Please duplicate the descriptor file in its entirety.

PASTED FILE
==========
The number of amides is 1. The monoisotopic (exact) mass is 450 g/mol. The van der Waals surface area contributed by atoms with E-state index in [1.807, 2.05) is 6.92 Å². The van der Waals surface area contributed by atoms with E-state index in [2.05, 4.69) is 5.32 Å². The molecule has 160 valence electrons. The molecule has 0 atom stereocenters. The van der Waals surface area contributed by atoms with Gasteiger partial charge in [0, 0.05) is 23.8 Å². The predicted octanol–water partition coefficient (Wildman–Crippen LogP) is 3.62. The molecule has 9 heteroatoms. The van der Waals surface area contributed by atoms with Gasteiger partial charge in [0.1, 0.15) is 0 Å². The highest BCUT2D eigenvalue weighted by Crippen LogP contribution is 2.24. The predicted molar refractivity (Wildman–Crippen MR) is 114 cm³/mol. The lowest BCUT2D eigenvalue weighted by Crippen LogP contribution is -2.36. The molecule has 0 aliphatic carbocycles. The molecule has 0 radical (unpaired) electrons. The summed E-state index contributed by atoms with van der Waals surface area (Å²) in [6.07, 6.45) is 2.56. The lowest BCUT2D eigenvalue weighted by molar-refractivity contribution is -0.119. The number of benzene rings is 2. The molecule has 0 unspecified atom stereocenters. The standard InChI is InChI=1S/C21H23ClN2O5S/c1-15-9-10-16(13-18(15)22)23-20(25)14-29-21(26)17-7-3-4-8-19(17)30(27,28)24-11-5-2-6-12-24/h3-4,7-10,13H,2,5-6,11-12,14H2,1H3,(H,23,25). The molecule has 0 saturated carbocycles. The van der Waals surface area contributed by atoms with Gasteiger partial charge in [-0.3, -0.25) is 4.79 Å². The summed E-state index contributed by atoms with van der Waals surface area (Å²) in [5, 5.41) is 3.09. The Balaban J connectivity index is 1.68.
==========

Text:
The number of amides is 1. The monoisotopic (exact) mass is 450 g/mol. The van der Waals surface area contributed by atoms with E-state index in [1.807, 2.05) is 6.92 Å². The van der Waals surface area contributed by atoms with E-state index in [2.05, 4.69) is 5.32 Å². The molecule has 160 valence electrons. The molecule has 0 atom stereocenters. The van der Waals surface area contributed by atoms with Gasteiger partial charge in [0, 0.05) is 23.8 Å². The predicted octanol–water partition coefficient (Wildman–Crippen LogP) is 3.62. The molecule has 9 heteroatoms. The van der Waals surface area contributed by atoms with Gasteiger partial charge in [0.1, 0.15) is 0 Å². The highest BCUT2D eigenvalue weighted by Crippen LogP contribution is 2.24. The predicted molar refractivity (Wildman–Crippen MR) is 114 cm³/mol. The lowest BCUT2D eigenvalue weighted by Crippen LogP contribution is -2.36. The molecule has 0 aliphatic carbocycles. The molecule has 0 radical (unpaired) electrons. The summed E-state index contributed by atoms with van der Waals surface area (Å²) in [6.07, 6.45) is 2.56. The lowest BCUT2D eigenvalue weighted by molar-refractivity contribution is -0.119. The number of benzene rings is 2. The molecule has 0 unspecified atom stereocenters. The standard InChI is InChI=1S/C21H23ClN2O5S/c1-15-9-10-16(13-18(15)22)23-20(25)14-29-21(26)17-7-3-4-8-19(17)30(27,28)24-11-5-2-6-12-24/h3-4,7-10,13H,2,5-6,11-12,14H2,1H3,(H,23,25). The molecule has 0 saturated carbocycles. The van der Waals surface area contributed by atoms with Gasteiger partial charge in [-0.3, -0.25) is 4.79 Å². The summed E-state index contributed by atoms with van der Waals surface area (Å²) in [5, 5.41) is 3.09. The Balaban J connectivity index is 1.68.